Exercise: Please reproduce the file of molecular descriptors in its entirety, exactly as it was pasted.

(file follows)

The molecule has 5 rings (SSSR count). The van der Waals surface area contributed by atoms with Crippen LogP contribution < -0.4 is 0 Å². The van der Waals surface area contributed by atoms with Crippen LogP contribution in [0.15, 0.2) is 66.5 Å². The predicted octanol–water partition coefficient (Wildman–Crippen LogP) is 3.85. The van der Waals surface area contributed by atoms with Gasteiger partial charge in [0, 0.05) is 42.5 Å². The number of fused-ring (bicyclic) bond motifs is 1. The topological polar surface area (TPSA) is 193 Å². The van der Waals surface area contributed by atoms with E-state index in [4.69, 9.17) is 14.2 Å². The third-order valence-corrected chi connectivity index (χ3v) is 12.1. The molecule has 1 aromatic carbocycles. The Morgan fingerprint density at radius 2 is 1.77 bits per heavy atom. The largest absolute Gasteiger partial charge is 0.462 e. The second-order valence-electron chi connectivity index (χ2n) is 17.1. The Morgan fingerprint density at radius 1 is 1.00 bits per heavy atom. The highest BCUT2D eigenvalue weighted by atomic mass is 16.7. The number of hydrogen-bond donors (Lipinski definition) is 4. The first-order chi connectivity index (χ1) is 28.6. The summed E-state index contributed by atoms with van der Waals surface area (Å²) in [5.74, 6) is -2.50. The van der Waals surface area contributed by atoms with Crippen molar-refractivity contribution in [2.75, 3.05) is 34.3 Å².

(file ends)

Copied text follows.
The molecule has 5 rings (SSSR count). The van der Waals surface area contributed by atoms with Crippen LogP contribution < -0.4 is 0 Å². The van der Waals surface area contributed by atoms with Crippen LogP contribution in [0.15, 0.2) is 66.5 Å². The predicted octanol–water partition coefficient (Wildman–Crippen LogP) is 3.85. The van der Waals surface area contributed by atoms with Gasteiger partial charge in [0, 0.05) is 42.5 Å². The number of fused-ring (bicyclic) bond motifs is 1. The topological polar surface area (TPSA) is 193 Å². The van der Waals surface area contributed by atoms with E-state index in [4.69, 9.17) is 14.2 Å². The third-order valence-corrected chi connectivity index (χ3v) is 12.1. The molecule has 1 aromatic carbocycles. The Morgan fingerprint density at radius 2 is 1.77 bits per heavy atom. The largest absolute Gasteiger partial charge is 0.462 e. The second-order valence-electron chi connectivity index (χ2n) is 17.1. The Morgan fingerprint density at radius 1 is 1.00 bits per heavy atom. The highest BCUT2D eigenvalue weighted by atomic mass is 16.7. The number of hydrogen-bond donors (Lipinski definition) is 4. The first-order chi connectivity index (χ1) is 28.6. The summed E-state index contributed by atoms with van der Waals surface area (Å²) in [5.74, 6) is -2.50. The van der Waals surface area contributed by atoms with Crippen molar-refractivity contribution in [2.75, 3.05) is 34.3 Å².